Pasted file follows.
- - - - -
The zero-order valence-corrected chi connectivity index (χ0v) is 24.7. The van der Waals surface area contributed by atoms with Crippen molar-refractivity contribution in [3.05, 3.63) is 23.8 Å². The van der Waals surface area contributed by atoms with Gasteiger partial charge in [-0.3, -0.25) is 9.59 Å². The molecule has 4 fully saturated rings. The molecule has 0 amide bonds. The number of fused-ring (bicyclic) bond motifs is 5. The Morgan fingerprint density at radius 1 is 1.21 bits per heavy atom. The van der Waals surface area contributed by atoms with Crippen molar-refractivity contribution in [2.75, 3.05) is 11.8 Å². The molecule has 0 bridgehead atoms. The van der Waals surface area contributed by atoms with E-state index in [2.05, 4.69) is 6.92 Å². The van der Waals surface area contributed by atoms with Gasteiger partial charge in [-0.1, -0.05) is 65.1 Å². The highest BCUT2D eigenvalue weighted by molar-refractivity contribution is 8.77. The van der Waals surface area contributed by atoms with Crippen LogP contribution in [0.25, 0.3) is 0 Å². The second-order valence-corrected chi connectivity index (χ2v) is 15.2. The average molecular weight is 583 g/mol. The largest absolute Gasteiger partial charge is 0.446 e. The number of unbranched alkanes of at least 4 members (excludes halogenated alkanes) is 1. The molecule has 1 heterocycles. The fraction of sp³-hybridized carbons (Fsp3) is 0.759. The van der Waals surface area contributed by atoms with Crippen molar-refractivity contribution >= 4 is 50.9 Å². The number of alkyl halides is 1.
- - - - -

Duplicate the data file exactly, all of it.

The zero-order valence-corrected chi connectivity index (χ0v) is 24.7. The van der Waals surface area contributed by atoms with Crippen molar-refractivity contribution in [3.05, 3.63) is 23.8 Å². The van der Waals surface area contributed by atoms with Gasteiger partial charge in [-0.3, -0.25) is 9.59 Å². The molecule has 4 fully saturated rings. The molecule has 0 amide bonds. The number of fused-ring (bicyclic) bond motifs is 5. The Morgan fingerprint density at radius 1 is 1.21 bits per heavy atom. The van der Waals surface area contributed by atoms with Crippen molar-refractivity contribution in [2.75, 3.05) is 11.8 Å². The molecule has 0 bridgehead atoms. The van der Waals surface area contributed by atoms with E-state index in [2.05, 4.69) is 6.92 Å². The van der Waals surface area contributed by atoms with Gasteiger partial charge in [-0.1, -0.05) is 65.1 Å². The highest BCUT2D eigenvalue weighted by molar-refractivity contribution is 8.77. The van der Waals surface area contributed by atoms with Crippen LogP contribution in [0.25, 0.3) is 0 Å². The second-order valence-corrected chi connectivity index (χ2v) is 15.2. The average molecular weight is 583 g/mol. The largest absolute Gasteiger partial charge is 0.446 e. The number of unbranched alkanes of at least 4 members (excludes halogenated alkanes) is 1. The molecule has 1 heterocycles. The fraction of sp³-hybridized carbons (Fsp3) is 0.759. The van der Waals surface area contributed by atoms with Crippen molar-refractivity contribution >= 4 is 50.9 Å². The number of alkyl halides is 1.